A good way to get your audience's attention at the start of your talk is by setting a presentation rhythm. Lay out for them a plan about how your talk is going to unfold, and then follow that rhythm. You're basically giving an agenda, with rhythmic pace built into it. And it sounds simple, but I don't often see it done. The case for setting a presentation rhythm Rhythm is primal. Our connection to it starts before birth with our mother's heartbeat, and it's an integral part of our voice, speech and communication. And we've been communicating using rhythm for thousands of...

Public Speaking Body Language Loop

Public Speaking Body Language Loop In this video, I discuss the public speaking body language loop and how yours can help you, as well as signal competence to your audience. So many speaking coaches talk about public speaking body language, and there's a lot of advice out there. Here's a small part on video about how positive body language at the start of your presentation can become self-reinforcing and help you to move confidently into the rest of your talk . Transcript: Hello! So today I would like to talk to you about body language - obviously a huge topic, and there are...

To Be More Persuasive, Think About Power

Persuasion is a crucial part of our everyday communication, whether at work or socially. And have you ever considered that to be more persuasive, you need to think about power dynamics? How does feeling powerful play out, both for speaker and audience? To Persuade, Think about Power To uncover more about this, let's look at persuasion and power and how these interact with another key factor in our communication style: warmth and competence.  Psychologists consider warmth and competence to be universal principles. In social perception terms, they're key ways we evaluate people, particularly when we first meet them. So how does considering power...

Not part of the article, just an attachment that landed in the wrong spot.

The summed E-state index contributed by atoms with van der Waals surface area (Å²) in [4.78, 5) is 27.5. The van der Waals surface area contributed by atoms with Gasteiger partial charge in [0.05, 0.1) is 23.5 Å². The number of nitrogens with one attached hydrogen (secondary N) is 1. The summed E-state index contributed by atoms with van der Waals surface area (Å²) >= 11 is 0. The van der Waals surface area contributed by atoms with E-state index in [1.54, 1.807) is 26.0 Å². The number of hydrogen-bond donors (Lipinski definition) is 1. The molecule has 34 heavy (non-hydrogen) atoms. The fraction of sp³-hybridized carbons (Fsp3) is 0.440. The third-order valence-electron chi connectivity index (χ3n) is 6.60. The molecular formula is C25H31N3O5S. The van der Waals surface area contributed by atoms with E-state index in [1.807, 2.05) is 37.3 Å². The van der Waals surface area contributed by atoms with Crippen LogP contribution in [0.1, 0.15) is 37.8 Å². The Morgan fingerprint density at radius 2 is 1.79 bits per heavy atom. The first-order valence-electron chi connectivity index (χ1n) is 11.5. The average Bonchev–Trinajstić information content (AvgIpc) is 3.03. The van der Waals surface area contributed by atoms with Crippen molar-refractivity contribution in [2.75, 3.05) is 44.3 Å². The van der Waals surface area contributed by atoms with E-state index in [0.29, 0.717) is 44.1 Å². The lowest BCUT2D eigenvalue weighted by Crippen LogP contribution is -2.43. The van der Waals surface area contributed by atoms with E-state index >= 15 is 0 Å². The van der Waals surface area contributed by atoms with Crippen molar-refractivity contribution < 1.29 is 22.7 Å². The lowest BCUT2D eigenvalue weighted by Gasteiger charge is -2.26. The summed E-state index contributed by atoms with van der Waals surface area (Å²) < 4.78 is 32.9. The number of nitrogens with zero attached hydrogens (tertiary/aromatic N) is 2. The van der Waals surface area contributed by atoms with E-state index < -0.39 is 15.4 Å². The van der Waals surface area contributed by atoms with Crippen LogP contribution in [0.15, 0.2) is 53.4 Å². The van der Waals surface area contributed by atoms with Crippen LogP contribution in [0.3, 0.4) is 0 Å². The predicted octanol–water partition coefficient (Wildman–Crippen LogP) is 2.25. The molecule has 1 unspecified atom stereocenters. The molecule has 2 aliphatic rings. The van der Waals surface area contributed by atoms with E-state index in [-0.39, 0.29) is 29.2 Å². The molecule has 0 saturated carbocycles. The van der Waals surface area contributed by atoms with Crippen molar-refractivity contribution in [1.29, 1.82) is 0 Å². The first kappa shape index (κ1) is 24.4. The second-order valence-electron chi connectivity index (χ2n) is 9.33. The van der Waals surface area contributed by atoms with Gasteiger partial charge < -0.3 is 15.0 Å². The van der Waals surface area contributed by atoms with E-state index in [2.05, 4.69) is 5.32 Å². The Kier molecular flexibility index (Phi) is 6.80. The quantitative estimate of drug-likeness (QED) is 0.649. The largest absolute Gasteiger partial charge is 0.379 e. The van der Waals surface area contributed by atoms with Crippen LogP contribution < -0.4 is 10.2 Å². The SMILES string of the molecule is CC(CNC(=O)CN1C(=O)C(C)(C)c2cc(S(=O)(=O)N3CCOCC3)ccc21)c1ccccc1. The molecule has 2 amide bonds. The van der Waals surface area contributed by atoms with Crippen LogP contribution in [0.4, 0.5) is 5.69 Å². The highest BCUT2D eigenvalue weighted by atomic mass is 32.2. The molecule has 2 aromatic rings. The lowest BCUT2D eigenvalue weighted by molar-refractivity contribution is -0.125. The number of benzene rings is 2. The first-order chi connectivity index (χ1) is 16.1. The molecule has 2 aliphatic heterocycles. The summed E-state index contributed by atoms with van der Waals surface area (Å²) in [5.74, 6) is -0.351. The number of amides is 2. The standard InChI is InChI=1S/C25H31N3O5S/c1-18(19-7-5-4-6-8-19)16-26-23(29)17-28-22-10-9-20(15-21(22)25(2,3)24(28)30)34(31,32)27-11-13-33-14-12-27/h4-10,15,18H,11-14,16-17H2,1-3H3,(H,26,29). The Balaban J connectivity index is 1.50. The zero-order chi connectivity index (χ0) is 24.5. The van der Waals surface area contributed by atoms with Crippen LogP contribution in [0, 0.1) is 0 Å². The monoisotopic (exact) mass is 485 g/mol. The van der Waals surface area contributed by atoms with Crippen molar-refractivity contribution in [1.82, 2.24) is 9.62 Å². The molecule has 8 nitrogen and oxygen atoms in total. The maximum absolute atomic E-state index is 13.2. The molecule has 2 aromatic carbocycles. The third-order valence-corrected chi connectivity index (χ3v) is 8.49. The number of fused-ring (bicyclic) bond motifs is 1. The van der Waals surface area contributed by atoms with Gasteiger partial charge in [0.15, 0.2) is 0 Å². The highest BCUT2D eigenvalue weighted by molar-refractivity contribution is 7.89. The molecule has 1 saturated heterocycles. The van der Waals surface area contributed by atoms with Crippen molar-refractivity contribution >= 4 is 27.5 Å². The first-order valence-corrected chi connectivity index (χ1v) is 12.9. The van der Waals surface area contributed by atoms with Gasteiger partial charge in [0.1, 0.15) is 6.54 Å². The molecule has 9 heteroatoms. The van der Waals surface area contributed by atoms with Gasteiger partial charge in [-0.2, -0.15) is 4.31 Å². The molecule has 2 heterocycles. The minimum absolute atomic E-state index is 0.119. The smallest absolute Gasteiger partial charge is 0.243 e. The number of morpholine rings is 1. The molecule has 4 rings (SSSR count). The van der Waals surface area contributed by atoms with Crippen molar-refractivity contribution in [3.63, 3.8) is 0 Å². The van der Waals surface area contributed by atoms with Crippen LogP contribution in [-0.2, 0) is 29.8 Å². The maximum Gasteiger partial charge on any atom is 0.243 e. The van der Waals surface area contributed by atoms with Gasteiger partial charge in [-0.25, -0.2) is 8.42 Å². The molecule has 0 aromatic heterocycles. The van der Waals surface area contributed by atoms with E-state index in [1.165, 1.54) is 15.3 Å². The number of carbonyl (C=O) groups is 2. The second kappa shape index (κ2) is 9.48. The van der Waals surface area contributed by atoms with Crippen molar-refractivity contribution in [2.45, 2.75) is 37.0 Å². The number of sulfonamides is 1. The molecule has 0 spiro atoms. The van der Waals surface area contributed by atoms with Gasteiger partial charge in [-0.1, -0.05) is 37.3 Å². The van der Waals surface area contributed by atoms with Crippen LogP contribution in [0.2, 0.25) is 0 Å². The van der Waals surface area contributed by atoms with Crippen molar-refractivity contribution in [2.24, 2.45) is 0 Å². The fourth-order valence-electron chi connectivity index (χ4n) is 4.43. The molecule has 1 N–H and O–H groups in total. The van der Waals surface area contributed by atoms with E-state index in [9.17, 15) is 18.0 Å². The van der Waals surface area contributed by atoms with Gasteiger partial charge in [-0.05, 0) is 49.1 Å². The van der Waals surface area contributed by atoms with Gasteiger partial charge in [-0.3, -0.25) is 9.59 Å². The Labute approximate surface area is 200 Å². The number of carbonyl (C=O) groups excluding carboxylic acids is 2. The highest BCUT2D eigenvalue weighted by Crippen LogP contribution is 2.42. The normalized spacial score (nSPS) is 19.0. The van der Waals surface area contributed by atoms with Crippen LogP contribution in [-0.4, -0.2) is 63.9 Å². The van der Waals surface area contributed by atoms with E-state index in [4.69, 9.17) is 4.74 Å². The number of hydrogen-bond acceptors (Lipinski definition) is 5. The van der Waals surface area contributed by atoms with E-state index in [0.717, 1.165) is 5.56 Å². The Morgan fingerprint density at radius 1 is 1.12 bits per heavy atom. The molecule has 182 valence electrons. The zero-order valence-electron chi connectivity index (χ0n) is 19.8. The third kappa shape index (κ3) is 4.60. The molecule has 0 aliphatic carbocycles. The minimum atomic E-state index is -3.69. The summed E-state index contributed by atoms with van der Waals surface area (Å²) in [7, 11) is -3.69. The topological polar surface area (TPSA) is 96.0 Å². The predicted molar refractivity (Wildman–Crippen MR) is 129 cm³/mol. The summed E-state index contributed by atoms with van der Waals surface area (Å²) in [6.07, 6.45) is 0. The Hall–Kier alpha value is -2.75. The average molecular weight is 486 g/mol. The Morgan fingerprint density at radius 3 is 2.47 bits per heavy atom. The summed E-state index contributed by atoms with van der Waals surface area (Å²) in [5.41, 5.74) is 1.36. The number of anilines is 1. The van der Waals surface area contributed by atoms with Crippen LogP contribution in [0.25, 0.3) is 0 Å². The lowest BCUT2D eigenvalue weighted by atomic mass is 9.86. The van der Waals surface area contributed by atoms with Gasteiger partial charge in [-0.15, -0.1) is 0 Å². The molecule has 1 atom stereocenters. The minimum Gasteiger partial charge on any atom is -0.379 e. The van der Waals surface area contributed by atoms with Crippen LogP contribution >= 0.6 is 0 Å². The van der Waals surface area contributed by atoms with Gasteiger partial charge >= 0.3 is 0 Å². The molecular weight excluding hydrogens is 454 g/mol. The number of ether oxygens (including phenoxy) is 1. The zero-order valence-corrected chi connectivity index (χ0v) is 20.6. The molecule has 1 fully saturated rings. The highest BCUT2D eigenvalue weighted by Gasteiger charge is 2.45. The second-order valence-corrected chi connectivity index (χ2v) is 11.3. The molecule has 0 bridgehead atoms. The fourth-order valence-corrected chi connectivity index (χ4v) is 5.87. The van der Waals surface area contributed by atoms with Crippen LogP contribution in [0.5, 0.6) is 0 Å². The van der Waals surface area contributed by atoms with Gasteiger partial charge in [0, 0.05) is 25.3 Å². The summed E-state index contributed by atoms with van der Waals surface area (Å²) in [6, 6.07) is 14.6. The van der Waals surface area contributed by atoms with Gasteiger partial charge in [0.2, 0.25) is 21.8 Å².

How to Make Great Transitions in your Presentations

In this video, I discuss some ways you can make great transitions in your presentations. This can make a big difference to: how professional you seem how easily the audience can follow you [Video is below.] And without them, your talks can seem clunky and disjointed, as you move from one section to the next. I've found that many people aren't even aware of transitions as a professional tool. Yet good links - whether they're words, phrases or sentences - between your ideas will make your public speaking content flow smoothly and easily. They'll allow audience members to tune back in to...

Presentation Content Mistakes: Too Much Information

One of the most common presentation content mistakes I see is to give too much information. Depending on your perspective you might also call it too much value! It's very easy - even for experienced speakers - to equate information with value. And we can do this in every day interactions and meetings too – this sometimes urgent need we have, to show or share what we know. When we'd be better to step back and shut up! To allow space for the information to breathe and be absorbed...and maybe to let other people's voices be heard instead of ours. A...